(Reuters) - Brent crude steadied near $106 a barrel on Thursday as investors looked to Europe for policy easing measures after the U.S. Federal Reserve dashed their hopes by deferring fresh monetary stimulus.
Investors expecting immediate stimulus measures from the United States, the world's top oil consumer, were disappointed after the Fed held off from providing more help to the economy, although it kept the door open for further bond buying, also known as quantitative easing (QE).
"QE3 is much more significant than a rate cut, because it requires the expansion of the Fed's balance sheet. As such, the barrier to implementing QE3 is higher, and the economic data will need to be dire, before the FOMC is likely to act," Jason Schenker, president of Prestige Economics, said in a note.
The European Central Bank (ECB), which meets later in the day, is now carrying the burden of the market's hopes, with investors anxiously waiting to see if bank President Mario Draghi will back up his vow to do whatever it takes to protect the euro with serious action.
Brent crude edged up 7 cents to $106.03 per barrel by 0623 GMT, while U.S. crude inched down 2 cents to $88.89 per barrel.
Oil prices drew support from a U.S. Energy Information Administration report that showed a drop of 6.5 million barrels in domestic crude oil inventories last week, the largest weekly drawdown since December and far more than the 700,000-barrel drawdown forecast in a Reuters poll.
"Right now there are a few supportive factors in the market which are providing strength to oil: North Sea maintenance is heavier than normal, loss of Iranian barrels and emerging demand from refiners," said Jim Ritterbusch, president of Ritterbusch & Associates in Galena, Illinois.
"This will attract more speculative length and will keep prices elevated."
News that maintenance work in the UK North Sea will cut output in September of grades which make up the Brent benchmark for international trade are supporting prices, boosting Brent's premium against U.S. crude to $17.53 in the previous session -- its highest since May 16.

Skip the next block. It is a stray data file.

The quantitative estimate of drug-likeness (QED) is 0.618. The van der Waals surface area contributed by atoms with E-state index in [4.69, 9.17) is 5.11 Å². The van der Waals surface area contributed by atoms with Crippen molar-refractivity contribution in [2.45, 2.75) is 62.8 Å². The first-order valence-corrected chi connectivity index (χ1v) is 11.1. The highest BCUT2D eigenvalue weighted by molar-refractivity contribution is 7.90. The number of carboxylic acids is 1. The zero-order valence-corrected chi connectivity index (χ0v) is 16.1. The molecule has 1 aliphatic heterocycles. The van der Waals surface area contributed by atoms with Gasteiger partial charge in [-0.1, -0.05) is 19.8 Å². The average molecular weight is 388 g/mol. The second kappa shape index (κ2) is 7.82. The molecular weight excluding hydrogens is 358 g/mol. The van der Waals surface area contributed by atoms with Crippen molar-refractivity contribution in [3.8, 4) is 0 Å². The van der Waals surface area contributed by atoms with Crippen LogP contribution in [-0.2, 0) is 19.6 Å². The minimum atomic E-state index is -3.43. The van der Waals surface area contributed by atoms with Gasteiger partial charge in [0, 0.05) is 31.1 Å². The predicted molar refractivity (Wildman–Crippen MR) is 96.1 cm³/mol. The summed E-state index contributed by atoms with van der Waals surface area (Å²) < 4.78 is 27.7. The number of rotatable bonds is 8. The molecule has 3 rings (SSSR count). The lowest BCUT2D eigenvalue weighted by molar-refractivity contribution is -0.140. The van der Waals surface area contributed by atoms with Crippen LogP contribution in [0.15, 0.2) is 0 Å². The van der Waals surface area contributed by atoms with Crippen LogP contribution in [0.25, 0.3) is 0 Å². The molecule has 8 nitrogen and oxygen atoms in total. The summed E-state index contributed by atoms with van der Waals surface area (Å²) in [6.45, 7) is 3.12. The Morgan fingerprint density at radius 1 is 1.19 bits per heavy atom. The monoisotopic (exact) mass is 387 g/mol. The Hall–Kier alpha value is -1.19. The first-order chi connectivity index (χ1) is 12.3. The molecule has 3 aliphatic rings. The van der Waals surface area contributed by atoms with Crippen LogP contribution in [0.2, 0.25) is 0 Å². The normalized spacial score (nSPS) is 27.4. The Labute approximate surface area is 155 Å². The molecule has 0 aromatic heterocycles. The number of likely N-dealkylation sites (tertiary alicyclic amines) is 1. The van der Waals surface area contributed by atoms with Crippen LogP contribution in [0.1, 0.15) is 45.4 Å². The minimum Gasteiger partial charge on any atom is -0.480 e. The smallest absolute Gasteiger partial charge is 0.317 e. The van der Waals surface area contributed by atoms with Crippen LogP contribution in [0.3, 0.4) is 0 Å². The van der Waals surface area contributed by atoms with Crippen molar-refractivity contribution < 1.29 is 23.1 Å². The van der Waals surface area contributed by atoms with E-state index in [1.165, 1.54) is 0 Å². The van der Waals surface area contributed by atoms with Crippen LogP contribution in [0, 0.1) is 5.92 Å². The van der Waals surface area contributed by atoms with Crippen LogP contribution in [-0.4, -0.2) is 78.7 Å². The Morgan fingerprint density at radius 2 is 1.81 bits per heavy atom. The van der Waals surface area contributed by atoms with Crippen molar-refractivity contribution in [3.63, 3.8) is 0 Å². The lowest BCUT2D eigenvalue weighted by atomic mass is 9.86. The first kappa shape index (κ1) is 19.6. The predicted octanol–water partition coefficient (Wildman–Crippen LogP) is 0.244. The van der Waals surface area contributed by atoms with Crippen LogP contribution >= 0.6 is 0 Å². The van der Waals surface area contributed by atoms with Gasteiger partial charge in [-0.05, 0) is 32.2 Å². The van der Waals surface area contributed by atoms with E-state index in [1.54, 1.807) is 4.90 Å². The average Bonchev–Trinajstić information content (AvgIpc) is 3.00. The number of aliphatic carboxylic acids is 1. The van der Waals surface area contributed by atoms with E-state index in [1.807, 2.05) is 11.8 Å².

The U.S. Congress overwhelmingly passed a new package of sanctions against Iran on Wednesday that aims to punish banks, insurance companies and shippers that help Tehran sell its oil.
The bill now heads to the White House for President Barack Obama's signature. The United States, European Union, and other Western nations are trying to stop Iran's suspected pursuit of nuclear weapons, while Iran says its nuclear program is for peaceful purposes.
MARKET EYES ECB
Investors are now focusing on the ECB policy meeting, with expectations for bold actions after Draghi's pledge last week.
Spanish bond yields continue to trade at unsustainably high levels, which has Europe on edge that Madrid will require a bailout. Spain, the euro zone's fourth largest economy, lies at the centre of the bloc's debt crisis, as it struggles with a second recession in three years, record unemployment and soaring bills from its regions and banks.
"We now expect at least a 25 basis point rate cut at the meeting," said Schenker from Prestige Economics. "Anything less could send the dollar sharply higher, commodity prices lower, and could also push equities lower as well."
But others were not as optimistic.
"I don't think the market is going to get the kind of proclamations from the ECB that it wants, the fundamental issues in Europe are going to take time to work through," Ritterbusch said.
(Editing by Himani Sarkar)